TRaCE: Track Report Connect Exchange

Logo for McGill University's TRaCE Project

TRaCE McGill
Track, Report, Connect, Exchange

TRaCE McGill is a university-wide project that tracks the career outcomes and pathways of McGill PhD alumni who graduated between 2008 and 2018. Led by a team at Graduate and Postdoctoral Studies and graduate student researchers, TRaCE McGill not only gathered statistical information on over 4,500 PhD graduates, but also interviewed over 300 of them across all faculties. TRaCE McGill’s focus on both quantitative and qualitative knowledge shows how a doctoral degree can lead to a multiplicity of successful, socially valuable, and personally fulfilling careers in a variety of sectors both inside and outside academia. As part of its legacy, TRaCE McGill is also building a mentoring community of PhD graduates who are committed to helping doctoral students and recent grads find their own career pathways.

TRaCE McGill’s integration of statistical data, narrative knowledge, and community building is unique in the world among PhD tracking projects.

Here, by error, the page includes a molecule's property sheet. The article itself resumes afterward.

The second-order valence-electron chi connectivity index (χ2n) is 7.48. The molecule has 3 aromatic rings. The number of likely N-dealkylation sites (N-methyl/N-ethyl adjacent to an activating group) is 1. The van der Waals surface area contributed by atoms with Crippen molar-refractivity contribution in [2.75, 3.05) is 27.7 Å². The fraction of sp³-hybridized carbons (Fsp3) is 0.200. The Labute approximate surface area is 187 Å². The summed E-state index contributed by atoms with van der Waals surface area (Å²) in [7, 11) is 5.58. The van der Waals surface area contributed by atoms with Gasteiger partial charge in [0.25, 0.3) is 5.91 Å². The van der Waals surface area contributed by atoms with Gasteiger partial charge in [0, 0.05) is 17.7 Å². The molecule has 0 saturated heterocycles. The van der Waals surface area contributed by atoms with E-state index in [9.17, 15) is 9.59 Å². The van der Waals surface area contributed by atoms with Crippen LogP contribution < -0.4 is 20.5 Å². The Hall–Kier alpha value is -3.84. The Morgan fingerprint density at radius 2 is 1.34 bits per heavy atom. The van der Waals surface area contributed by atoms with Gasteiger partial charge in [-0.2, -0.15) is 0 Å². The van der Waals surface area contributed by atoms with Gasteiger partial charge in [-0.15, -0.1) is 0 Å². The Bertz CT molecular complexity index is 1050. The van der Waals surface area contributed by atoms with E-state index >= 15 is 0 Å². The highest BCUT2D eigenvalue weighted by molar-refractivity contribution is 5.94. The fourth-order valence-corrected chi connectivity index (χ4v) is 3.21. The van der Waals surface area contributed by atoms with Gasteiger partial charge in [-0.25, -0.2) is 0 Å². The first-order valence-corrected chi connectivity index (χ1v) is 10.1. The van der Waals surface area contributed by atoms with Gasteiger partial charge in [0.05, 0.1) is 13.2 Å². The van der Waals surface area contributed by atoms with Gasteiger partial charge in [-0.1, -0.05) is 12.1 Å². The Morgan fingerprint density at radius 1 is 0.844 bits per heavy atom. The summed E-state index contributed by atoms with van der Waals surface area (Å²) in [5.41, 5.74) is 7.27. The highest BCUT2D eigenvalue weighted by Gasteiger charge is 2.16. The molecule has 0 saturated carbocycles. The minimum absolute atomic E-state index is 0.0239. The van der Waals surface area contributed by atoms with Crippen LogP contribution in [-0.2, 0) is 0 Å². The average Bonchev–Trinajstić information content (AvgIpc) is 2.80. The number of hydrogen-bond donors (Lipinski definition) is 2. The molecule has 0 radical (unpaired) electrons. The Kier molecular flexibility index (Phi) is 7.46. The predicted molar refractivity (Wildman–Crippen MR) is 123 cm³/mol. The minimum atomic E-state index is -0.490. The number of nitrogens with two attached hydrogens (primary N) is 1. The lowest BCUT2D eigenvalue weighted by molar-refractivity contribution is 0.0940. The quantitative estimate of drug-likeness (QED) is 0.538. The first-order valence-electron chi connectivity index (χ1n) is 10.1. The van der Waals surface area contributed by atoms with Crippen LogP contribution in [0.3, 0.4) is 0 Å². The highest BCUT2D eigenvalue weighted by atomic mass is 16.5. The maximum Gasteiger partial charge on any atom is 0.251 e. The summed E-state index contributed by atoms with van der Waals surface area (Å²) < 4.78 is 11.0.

Read the TRaCE McGill Project Executive Summary

PhD graduates walk towards the convocation stage on the cover of the TRaCE McGill Executive Summary report

 

Visit the TRaCE McGill Website

 

Reports

Where were PhD graduates working after graduation? See the data.

Narratives

How did PhD graduates navigate the job market? What advice do they share for others? Read interviews with over 100 PhD grads.

Videos

PhD grads from each Faculty answer student questions about career paths, work-life balance, and more in a roundtable format

 

Background

TRaCE McGill is building on two McGill-led national projects—the TRaCE pilot (2015-2016) and TRaCE 2.0 (2017-2019). The first focused on humanities graduates; the second tracked PhDs (and DMus and MFA grads) in the humanities, social sciences, and fine arts. The pilot tracked 2,800 humanities PhD grads from across Canada and interviewed 300 graduates. TRaCE 2.0 tracked 1,400 grads from across the country and conducted interviews with 150. The interviews have provided the basis for a large archive of stories about PhD grads’ educational and professional careers. The two preliminary projects have been featured in national publications and have enabled the TRaCE team to develop and fine-tune its methodology. Full reports on TRaCE pilot and TRaCE 2.0 are available here.

 

Creative Commons Attribution Non-Commercial 4.0 International LicenseThis work is licensed under a Creative Commons Attribution Non-Commercial 4.0 International License.
Graduate and Postdoctoral Studies, McGill University.

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